“I’m married, sure — but we never REALLY married, like now.”
The sexually dissatisfied wife (Lorna Maitland) of a kind salt mine worker (James Rucker) is raped by a violent ex-convict (Mark Bradley), who she then desires as a lover and brings home — but when Bradley and his two co-workers (Hal Hopper and Doc Scortt) come home early that day after Rucker has fought Bradley on behalf of Maitland’s honor, they’re in for an unpleasant surprise.
Genres, Themes, Actors, and Directors:
- Deep South
- Russ Meyer Films
Response to Peary’s Review:
Peary writes that this “Russ Meyer potboiler” — “his first attempt to make a serious film with a plot and theme” — “recalls those independently made, sleazy, sex-filled fake social dramas of the thirties (i.e., Child Bride).” He notes that “Meyer mixed Erskine Caldwell, John Steinbeck, and [a] phony morality tale to pretty good effect”, “impressively creat[ing] the sweaty, puritanical backwoods environment” and establishing “how a young woman could go crazy trying to repress her sexual impulses in such a ‘hot’ environment”. He points out that “Lorna’s character goes through much of what Hedy Lamarr does in Ecstasy; like Lamarr, she must be punished — according to a male filmmaker — for fulfilling her fantasies.” Given that the film opens with a near-rape — Hopper follows a drunk woman (Althea Currier) home and savagely beats her after she refuses his advances — then Lorna later “gets turned on by a rapist”, this film is clearly made from and for a certain perspective, and is really only must-see for Meyer enthusiasts.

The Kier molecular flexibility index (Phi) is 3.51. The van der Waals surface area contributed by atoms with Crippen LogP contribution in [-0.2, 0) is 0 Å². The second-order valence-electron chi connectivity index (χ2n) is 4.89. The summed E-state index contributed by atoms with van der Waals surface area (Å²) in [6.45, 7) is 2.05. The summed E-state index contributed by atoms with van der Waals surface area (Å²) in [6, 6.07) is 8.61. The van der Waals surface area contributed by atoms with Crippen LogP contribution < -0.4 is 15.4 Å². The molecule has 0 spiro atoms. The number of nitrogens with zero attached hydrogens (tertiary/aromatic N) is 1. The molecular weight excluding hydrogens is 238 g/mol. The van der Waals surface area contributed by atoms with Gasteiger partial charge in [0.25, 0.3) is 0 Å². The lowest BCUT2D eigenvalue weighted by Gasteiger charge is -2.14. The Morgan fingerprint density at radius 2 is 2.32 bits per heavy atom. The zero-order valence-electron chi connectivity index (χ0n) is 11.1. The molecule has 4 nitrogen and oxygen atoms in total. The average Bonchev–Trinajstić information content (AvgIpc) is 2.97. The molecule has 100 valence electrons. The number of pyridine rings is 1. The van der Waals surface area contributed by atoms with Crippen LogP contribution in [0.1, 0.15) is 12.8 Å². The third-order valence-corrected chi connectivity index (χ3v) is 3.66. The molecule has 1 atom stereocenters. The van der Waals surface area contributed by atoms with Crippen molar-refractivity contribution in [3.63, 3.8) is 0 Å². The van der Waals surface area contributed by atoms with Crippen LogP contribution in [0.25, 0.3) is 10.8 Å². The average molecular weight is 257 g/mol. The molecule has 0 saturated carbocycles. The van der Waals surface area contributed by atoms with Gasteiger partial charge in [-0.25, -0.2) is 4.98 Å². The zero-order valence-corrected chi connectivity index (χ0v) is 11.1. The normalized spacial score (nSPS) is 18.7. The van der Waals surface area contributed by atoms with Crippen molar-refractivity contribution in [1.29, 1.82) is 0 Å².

Redeeming Qualities and Moments:
- Atmospheric b&w cinematography
No, though of course Russ Meyer fans will certainly want to check it out.